Archive for June, 2007

Weirdest thing I saw today (Korla Pandit)

Saturday, June 30th, 2007

It’s so. damn. creepy!

I now have a very clear picture of the hotel lounge in purgatory.

via neato cool

Habeas Corpus (all roads lead to xkcd)

Monday, June 11th, 2007

A bit of hopeful news on Habeas Corpus, see: Senate committee supports restoring habeas rights to Guantanamo detainees, also: Senate Begins Real Push on Habeas Corpus and an earlier post.

Some historical quotes:

Freedom of the person under the protection of habeas corpus. I deem one of the essential principles of our government.
-Thomas Jefferson

The power of the executive to cast a man into prison without formulating any charge known to the law, and particularly to deny him the judgment of his peers, is in the highest degree odious, and the foundation of all totalitarian government whether Nazi or Communist.
– Winston Churchill

Of course, almost unavoidably, there is the realization I’ve tripped over Goodwin’s Law (see xkcd).

See: Day of Action to Restore Law and Justice (ACLU), including a web-form for sending a petition to your Congressperson.

Irate thoughts on prisoner ‘news stories’

Monday, June 11th, 2007

At first I was just annoyed, I tried the theory that if people just stopped talking about her, she’d go away, but then slowly, the continuing media frenzy around spoiled, rich girl drunk-driver Paris Hilton, started to enrage me. Juan Cole offers a stinging reality check in his blog entry Paris Hilton & Iraqi Prisoners.

The US military is holding 19000 Iraqis, 16000 of them at Bucca. Although most are guerrillas or their helpers, a lot of them were picked up because they were just in the wrong place at the wrong time. Once arrested, an inmate often cannot clear himself for months or years. I don’t think they have access to attorneys. No one cares if they are depressed. At Abu Ghraib earlier on, some inmates were systematically tortured. It is unclear if all such practices have ceased.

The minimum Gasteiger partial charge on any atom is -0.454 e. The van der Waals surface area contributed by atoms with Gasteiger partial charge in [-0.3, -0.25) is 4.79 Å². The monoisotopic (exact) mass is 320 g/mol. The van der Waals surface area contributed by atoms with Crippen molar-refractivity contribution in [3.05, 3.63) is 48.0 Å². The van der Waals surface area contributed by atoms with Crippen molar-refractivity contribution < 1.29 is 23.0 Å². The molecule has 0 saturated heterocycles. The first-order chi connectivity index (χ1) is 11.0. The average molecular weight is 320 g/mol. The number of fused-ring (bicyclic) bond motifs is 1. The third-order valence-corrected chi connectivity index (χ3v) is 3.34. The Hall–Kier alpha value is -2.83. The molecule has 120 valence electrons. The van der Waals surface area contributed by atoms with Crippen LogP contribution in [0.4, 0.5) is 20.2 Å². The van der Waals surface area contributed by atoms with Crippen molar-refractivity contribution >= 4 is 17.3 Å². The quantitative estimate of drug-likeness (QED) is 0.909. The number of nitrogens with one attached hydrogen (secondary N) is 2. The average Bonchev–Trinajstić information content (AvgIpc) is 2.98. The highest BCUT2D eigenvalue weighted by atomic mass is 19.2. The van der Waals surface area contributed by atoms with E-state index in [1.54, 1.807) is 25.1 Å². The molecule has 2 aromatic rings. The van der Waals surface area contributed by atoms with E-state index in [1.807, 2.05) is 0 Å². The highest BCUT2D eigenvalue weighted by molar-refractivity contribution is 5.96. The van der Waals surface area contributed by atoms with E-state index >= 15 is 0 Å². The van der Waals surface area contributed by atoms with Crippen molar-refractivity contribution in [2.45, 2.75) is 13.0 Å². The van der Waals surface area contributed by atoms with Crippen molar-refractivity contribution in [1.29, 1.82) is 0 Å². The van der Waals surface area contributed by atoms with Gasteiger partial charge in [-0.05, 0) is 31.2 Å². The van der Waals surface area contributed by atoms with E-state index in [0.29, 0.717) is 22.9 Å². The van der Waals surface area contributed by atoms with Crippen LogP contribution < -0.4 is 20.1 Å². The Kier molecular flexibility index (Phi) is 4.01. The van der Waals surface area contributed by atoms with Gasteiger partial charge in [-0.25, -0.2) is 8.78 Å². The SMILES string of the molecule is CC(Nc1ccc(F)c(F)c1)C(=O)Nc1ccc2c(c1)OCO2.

Some Iraqi women have been held in this way. Some were essentially hostages, taken to make them reveal where their husbands or fathers were or to guarantee their good behavior. Their reputations were shot, since Iraqis think Americans are sex fiends and wouldn’t trust the virtue of a woman who had been in their custody. The unmarried among them are likely doomed to be spinsters.

A Guardian article from 2004 gives even more brutal facts about female prisoners:

In Iraq, the existence of photographs of women detainees being abused has provoked revulsion and outrage, but little surprise. Some of the women involved may since have disappeared, according to human rights activists…

Honour killings are not unusual in Islamic society, where rape is often equated with shame and where the stigma of being raped by an American soldier would, according to one Islamic cleric, be “unbearable”. The prospects for rape victims in Iraq are grave; it is hardly surprising that no women have so far come forward to talk about their experiences in US-run jails where abuse was rife until early January.

It makes me sad, there just have to be more important things to discuss than someone famous for being so privileged.

See: Killing for Honour and

Things I saw today (gorgeous graphics)

Saturday, June 9th, 2007

From this week’s web zen, . Absolutely gorgeous graphics.